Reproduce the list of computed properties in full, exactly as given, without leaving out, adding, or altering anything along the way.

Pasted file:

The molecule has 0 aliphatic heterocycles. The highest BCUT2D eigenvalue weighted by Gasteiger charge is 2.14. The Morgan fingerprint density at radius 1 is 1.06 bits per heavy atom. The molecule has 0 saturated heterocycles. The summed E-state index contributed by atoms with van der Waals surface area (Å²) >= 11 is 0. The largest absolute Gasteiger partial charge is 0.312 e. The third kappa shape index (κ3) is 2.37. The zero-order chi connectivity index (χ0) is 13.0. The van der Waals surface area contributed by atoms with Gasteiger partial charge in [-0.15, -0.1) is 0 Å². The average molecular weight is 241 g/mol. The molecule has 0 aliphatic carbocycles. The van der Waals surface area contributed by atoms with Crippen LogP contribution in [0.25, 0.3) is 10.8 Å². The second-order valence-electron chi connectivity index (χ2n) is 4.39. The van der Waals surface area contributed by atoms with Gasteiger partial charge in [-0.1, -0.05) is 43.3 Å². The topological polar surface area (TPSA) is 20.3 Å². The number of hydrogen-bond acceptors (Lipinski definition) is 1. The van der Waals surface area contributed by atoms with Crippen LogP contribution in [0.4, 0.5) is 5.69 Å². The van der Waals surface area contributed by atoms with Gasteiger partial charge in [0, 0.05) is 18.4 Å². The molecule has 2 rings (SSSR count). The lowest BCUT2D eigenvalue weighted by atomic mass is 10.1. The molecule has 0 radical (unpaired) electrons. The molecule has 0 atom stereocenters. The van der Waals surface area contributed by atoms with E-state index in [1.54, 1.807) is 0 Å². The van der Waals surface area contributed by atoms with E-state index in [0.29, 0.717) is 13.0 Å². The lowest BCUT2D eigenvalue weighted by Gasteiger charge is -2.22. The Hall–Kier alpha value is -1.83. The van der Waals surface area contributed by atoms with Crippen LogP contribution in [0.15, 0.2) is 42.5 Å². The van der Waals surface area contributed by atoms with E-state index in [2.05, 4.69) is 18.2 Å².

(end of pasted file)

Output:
The molecule has 0 aliphatic heterocycles. The highest BCUT2D eigenvalue weighted by Gasteiger charge is 2.14. The Morgan fingerprint density at radius 1 is 1.06 bits per heavy atom. The molecule has 0 saturated heterocycles. The summed E-state index contributed by atoms with van der Waals surface area (Å²) >= 11 is 0. The largest absolute Gasteiger partial charge is 0.312 e. The third kappa shape index (κ3) is 2.37. The zero-order chi connectivity index (χ0) is 13.0. The van der Waals surface area contributed by atoms with Gasteiger partial charge in [-0.15, -0.1) is 0 Å². The average molecular weight is 241 g/mol. The molecule has 0 aliphatic carbocycles. The van der Waals surface area contributed by atoms with Crippen LogP contribution in [0.25, 0.3) is 10.8 Å². The second-order valence-electron chi connectivity index (χ2n) is 4.39. The van der Waals surface area contributed by atoms with Gasteiger partial charge in [-0.1, -0.05) is 43.3 Å². The topological polar surface area (TPSA) is 20.3 Å². The number of hydrogen-bond acceptors (Lipinski definition) is 1. The van der Waals surface area contributed by atoms with Crippen LogP contribution in [0.4, 0.5) is 5.69 Å². The van der Waals surface area contributed by atoms with Gasteiger partial charge in [0, 0.05) is 18.4 Å². The molecule has 2 rings (SSSR count). The lowest BCUT2D eigenvalue weighted by atomic mass is 10.1. The molecule has 0 radical (unpaired) electrons. The molecule has 0 atom stereocenters. The van der Waals surface area contributed by atoms with E-state index in [1.54, 1.807) is 0 Å². The van der Waals surface area contributed by atoms with E-state index in [0.29, 0.717) is 13.0 Å². The lowest BCUT2D eigenvalue weighted by Gasteiger charge is -2.22. The Hall–Kier alpha value is -1.83. The van der Waals surface area contributed by atoms with Crippen LogP contribution in [0.15, 0.2) is 42.5 Å². The van der Waals surface area contributed by atoms with E-state index in [2.05, 4.69) is 18.2 Å².